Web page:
Arcade racers have been in need of a little love this day and age. Three Fields Entertainment’s Burnout series has been a long-standing champion amongst the genre. We haven’t been graced by its presence since 2008’s open-world take on the series, Burnout Paradise, and have been itching for some more (I know I have been). Just when I thought I’d never see another arcade-style racer again, I was blessed with the opportunity to play Dangerous Driving. Not only was this gem handled by the original creators of the Burnout franchise, it actually made me feel like I was back behind the wheel of one of my favorite arcade cabinets after school. The game really has you playing some of the most dangerous games of bumper cars I’ve ever witnessed. Adding campaigns to each one of your six vehicle types, it gives you a multitude of ways to smash cars and burn rubber.
Out of my dreams and into my console
While Dangerous Driving really doesn’t delve too deep into detail with its selection of campaign modes, it does give you some options for some over-the-top, destructive fun. There isn’t a deep driven story to get behind; you’re not some cop trying to infiltrate a drug ring, or a shadowy racer trying to be the best. The game simply presents you with some of the good, old fashioned turbocharged racing we’ve come to love. As I stated earlier, you get six car classes to choose from, and your task is pretty much the same with all of them; win races and medals and unlock new rides. It doesn’t get much simpler than that. Each class also has different variations, and they all have their uses in various events, giving the game a slight strategic layer.
In addition to the cars, the game modes are unique in their own way. When first playing road rage, I had a blast smashing my opponents into walls and watching the chaos that ensues. Heatwave was a mode I enjoyed quite a bit. Seeing how long I could burn up my turbo bar all the while avoiding other racers and oncoming traffic was insane. And we all like a little insanity in our games, don’t we? Pursuit was another mode that left a rather good impression on me. A blend of the old Burnout series and a dash of Need for Speed: Hot Pursuit, this mode requires you to drive a police car at insanely high speeds while at the same time trying to wreck the fleeing suspect’s car to prevent their escape (I mean seriously, who is hiring the police force in these games?). Later on, they start throwing all kinds of different cars at you, upping the chase speed and in turn making life more hectic for you.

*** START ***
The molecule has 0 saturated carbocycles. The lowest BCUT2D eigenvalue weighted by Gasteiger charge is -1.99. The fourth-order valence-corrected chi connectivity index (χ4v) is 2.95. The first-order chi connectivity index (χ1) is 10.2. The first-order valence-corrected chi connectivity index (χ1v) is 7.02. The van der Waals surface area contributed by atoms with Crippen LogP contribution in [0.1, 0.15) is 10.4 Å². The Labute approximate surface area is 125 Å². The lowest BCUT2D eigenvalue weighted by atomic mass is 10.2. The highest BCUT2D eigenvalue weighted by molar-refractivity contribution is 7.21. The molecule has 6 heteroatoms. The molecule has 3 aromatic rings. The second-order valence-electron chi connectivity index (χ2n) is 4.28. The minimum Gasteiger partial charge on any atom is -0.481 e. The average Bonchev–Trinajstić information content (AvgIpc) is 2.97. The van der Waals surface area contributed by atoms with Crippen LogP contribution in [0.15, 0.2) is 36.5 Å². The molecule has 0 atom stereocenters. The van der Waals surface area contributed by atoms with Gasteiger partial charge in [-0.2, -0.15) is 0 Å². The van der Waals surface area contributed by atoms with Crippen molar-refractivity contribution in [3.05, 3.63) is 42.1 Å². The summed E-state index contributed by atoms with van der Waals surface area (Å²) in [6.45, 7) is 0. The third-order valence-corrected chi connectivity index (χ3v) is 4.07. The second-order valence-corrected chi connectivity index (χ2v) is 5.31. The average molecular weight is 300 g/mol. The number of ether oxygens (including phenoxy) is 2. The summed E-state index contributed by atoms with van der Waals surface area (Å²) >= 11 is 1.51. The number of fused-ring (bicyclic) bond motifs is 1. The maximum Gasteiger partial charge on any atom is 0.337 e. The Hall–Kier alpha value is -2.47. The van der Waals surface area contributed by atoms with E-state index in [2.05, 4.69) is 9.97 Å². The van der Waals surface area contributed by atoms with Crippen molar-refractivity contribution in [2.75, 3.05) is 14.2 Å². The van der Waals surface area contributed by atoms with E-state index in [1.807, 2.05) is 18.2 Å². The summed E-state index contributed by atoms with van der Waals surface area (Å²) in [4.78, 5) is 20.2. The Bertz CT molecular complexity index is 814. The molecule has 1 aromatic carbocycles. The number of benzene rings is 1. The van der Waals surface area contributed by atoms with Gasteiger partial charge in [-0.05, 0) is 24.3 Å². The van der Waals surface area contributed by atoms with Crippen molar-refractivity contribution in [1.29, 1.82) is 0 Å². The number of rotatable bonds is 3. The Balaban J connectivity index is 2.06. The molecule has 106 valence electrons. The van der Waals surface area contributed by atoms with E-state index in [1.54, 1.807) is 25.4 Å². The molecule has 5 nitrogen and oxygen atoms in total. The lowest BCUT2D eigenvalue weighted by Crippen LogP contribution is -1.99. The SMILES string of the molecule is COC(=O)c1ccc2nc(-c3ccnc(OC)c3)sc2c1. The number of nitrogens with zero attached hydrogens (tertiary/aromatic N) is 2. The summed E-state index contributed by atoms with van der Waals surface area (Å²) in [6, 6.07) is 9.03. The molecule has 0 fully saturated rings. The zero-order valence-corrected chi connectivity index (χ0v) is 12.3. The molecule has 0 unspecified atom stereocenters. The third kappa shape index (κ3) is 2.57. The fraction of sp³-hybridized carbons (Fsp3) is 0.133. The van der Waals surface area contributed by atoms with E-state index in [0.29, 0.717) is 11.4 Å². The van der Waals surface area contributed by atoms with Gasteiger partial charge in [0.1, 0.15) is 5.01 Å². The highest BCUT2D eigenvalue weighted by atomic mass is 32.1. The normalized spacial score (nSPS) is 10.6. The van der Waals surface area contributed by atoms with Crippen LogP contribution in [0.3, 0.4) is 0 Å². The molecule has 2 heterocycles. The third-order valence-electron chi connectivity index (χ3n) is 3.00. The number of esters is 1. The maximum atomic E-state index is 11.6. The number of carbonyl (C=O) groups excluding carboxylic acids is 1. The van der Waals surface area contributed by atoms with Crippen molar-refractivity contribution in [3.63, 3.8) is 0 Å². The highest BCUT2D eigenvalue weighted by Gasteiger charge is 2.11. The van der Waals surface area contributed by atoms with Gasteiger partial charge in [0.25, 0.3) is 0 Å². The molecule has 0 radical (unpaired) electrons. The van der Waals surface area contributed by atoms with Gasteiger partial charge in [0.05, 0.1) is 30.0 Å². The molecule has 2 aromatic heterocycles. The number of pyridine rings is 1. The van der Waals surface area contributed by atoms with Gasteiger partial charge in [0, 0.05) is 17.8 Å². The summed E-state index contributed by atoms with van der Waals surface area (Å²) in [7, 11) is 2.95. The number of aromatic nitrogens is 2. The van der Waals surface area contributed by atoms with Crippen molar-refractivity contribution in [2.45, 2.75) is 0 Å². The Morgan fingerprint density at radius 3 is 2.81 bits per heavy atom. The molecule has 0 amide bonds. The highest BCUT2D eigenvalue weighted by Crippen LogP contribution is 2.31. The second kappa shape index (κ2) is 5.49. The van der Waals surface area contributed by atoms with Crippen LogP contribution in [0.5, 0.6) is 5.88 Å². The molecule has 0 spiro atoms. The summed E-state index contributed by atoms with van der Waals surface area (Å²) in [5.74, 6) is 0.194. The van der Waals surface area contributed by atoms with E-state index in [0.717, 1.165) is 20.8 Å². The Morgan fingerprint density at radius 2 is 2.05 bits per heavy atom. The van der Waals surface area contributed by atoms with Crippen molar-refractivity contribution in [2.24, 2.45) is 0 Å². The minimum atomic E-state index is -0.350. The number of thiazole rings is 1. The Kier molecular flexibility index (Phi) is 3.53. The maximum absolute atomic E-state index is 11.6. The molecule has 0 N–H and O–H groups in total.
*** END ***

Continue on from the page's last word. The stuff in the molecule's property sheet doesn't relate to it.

Outside of some of the more involved modes — and I say “involved” loosely — the game does begin to become a tad bit repetitive the more you play. The races start to fall off a bit and become all about maintaining ridiculous levels of speed and power sliding your way around corners. It is almost impossible to avoid crashing at that point and can become a bit tedious at times, as you almost always end up in last place and have to pull out some immaculate driving to even place in events. The fact that you have to do the same races for every car class kind of takes away from your experience but all in all it still fills an empty void known as my heart and love for those over the top racing games.
Do they even have a license?
The driving mechanics behind this game are one hundred percent arcade bliss. You can boost while hitting sharp turns or drift with the best of them. Close calls with oncoming traffic, catching some air on a crazy jump, or just being an all-around daredevil is actually rewarded in Dangerous Driving by filling your boost meter. Imagine that. Not only does being a reckless driver earn you a reward, it also gives you the ability to go faster. Great idea, right?